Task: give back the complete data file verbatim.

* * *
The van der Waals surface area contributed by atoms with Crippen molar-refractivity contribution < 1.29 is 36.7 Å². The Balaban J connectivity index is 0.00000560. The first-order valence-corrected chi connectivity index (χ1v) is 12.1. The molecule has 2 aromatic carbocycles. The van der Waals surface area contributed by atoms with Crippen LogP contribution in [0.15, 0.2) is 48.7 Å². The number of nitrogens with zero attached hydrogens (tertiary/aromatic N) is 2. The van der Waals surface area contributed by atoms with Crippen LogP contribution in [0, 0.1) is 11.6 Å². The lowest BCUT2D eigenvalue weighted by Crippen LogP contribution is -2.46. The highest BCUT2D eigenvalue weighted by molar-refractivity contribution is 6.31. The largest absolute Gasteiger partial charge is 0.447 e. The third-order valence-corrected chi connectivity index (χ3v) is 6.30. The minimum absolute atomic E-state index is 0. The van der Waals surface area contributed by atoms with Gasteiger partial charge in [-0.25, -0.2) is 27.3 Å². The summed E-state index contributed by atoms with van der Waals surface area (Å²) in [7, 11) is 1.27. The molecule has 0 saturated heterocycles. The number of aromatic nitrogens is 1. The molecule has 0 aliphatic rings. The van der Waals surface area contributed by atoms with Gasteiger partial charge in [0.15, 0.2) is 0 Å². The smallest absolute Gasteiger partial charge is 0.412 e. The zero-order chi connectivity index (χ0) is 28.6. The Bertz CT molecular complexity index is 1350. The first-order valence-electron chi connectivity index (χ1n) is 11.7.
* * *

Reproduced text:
The van der Waals surface area contributed by atoms with Crippen molar-refractivity contribution < 1.29 is 36.7 Å². The Balaban J connectivity index is 0.00000560. The first-order valence-corrected chi connectivity index (χ1v) is 12.1. The molecule has 2 aromatic carbocycles. The van der Waals surface area contributed by atoms with Crippen LogP contribution in [0.15, 0.2) is 48.7 Å². The number of nitrogens with zero attached hydrogens (tertiary/aromatic N) is 2. The van der Waals surface area contributed by atoms with Crippen LogP contribution in [0, 0.1) is 11.6 Å². The lowest BCUT2D eigenvalue weighted by Crippen LogP contribution is -2.46. The highest BCUT2D eigenvalue weighted by molar-refractivity contribution is 6.31. The largest absolute Gasteiger partial charge is 0.447 e. The third-order valence-corrected chi connectivity index (χ3v) is 6.30. The minimum absolute atomic E-state index is 0. The van der Waals surface area contributed by atoms with Gasteiger partial charge in [-0.25, -0.2) is 27.3 Å². The summed E-state index contributed by atoms with van der Waals surface area (Å²) in [7, 11) is 1.27. The molecule has 0 saturated heterocycles. The number of aromatic nitrogens is 1. The molecule has 0 aliphatic rings. The van der Waals surface area contributed by atoms with Gasteiger partial charge in [0.15, 0.2) is 0 Å². The smallest absolute Gasteiger partial charge is 0.412 e. The zero-order chi connectivity index (χ0) is 28.6. The Bertz CT molecular complexity index is 1350. The first-order valence-electron chi connectivity index (χ1n) is 11.7.